The 29-year-old from Victoria, who fights out of Montreal. is hard to miss on the reality TV show.
"Even if I'm injured, I'm more dangerous than anybody else here," Johnson says early on.
He shows his skills in the first fight, submitting the unbeaten Brendan O'Reilly via rear naked choke in the first round.
The show is a spinoff of "The Ultimate Fighter," following in the footsteps of an earlier United Kingdom versus Australia series. There have also been several TUF Brazil spinoffs.
The Canadians, coached by UFC welterweight Patrick (The Predator) Cote (20-8), take on a team of Australian fighters led by fellow UFC veteran Kyle Noke (20-6-1). The fighters square off until only two are left in each division. The final four, along with the coaches, will fight on a televised show in April to decide the winners.
The show was filmed over six weeks about an hour outside of Montreal starting late last year.
The gym, built from scratch, evokes the UFC Training Centre in Las Vegas where the TV show is normally shot. The fighters' home away from the gym is pure Canadiana, however.
It's a giant lodge out in the woods, complete with mounted moose head, a bubble hockey table and maple syrup in the fridge.
It quickly wins Johnson's approval.
"When I walked in the house, I was like 'Money, bro, money,'" Johnson says.
Soon he is rapping while wearing an animal pelt around the house.
The producers follow that scene with an Aussie fighter declaring his team is here simply for business.
The other Canadian welterweights are Olivier Aubin-Mercier (4-0) Montreal, Matthew Desroches (4-0) of Fredericton and Chad Laprise (7-0) of London, Ont.
The Canadian middleweights are Elias (The Spartan) Theodorou of Mississauga, Ont., Luke Harris (10-2) and Sheldon Westcott (8-1) of St. Albert, Alta., and Montreal's Nordine Taleb (8-2).
"The Ultimate Fighter" normally requires a prologue as fighters must win a bout to crack the final cast. The coaches then select their teams.
But with the TUF Nations teams determined at earlier open tryouts in Toronto and Australia, there is little setup here other than the fighters walking into the gym to meet their coaches.
"First one in, first one in," Johnson says happily as he jogs ahead of his fellow competitors.
The coaches immediately get down to the coin flip to get things going, with Cote allowing Noke to do the honours.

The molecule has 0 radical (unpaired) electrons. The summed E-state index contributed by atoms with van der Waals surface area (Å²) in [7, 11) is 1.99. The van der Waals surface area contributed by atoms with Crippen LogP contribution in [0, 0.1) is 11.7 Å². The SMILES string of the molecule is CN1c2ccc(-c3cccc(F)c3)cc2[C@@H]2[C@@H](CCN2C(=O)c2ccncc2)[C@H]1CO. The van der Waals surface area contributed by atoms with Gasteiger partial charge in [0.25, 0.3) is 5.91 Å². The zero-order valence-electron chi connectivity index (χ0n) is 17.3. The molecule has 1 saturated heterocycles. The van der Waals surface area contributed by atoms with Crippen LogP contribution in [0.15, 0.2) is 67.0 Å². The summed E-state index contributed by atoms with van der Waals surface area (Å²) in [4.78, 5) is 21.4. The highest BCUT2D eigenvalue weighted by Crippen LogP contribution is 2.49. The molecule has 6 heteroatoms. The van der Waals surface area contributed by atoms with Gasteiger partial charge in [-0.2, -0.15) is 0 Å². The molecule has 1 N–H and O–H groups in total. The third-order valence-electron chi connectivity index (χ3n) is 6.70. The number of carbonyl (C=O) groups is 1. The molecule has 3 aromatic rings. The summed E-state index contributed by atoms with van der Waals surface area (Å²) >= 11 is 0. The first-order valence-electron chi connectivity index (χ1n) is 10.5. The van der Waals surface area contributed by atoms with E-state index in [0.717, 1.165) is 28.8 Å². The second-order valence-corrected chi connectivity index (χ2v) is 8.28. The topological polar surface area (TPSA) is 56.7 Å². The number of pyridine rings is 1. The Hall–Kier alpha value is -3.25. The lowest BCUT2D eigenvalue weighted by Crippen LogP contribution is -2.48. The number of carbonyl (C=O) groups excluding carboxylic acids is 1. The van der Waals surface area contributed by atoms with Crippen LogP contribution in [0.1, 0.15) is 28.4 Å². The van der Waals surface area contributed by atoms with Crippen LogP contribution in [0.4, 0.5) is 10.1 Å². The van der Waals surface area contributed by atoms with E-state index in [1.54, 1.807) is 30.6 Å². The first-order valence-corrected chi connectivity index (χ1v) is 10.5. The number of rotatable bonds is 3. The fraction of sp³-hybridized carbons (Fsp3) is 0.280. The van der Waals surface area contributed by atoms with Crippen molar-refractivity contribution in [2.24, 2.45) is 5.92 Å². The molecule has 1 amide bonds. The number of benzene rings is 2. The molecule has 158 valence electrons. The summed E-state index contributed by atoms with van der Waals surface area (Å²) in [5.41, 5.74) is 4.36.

"Can we trust this coin?" the Aussie asks.
Perhaps not. Canada wins the toss with Cote, later in the show, choosing the Johnson-O'Reilly fight.
UFC president Dana White usually is on hand to pump up the fighters, but this time he appears only briefly after the coin flip via video.
"Bust your ass. Work hard," he says.
The Australians seem at a disadvantage after their long journey to Canada. And their nose is soon out of joint after hearing the Canadians downstairs rating their skills and experience.
As far as drama goes, it is minimal.
The Canadians, meanwhile, come across as supremely confident of victory.
Cote chooses Johnson (19-10) to face O'Reilly (5-0) because they are two of the smallest welterweights in the house. Also because Johnson, after being sidelined for two years with a serious eye injury, is raring to go.
Johnson, who wears his aboriginal roots over his heart in a bear's paw tattoo, says he took up the sport because he wanted to be a ninja.
The fight is short and not that memorable as Johnson, seemingly not bothered by a laundry list of injuries, takes advantage of O'Reilly's aggression.
A bloody O'Reilly shows his grit by not submitting to a nasty leg submission attempt but has no answers for Johnson's grappling.
"Good fight man, you won," the 26-year-old O'Reilly says afterwards. "But we're not scared. We're Australians."
Johnson, meanwhile, acknowledges later the show is his last chance to make a success out of MMA.
Next week fight features a matchup of unbeaten middleweights in Theodorou and Australian Zein Saliba.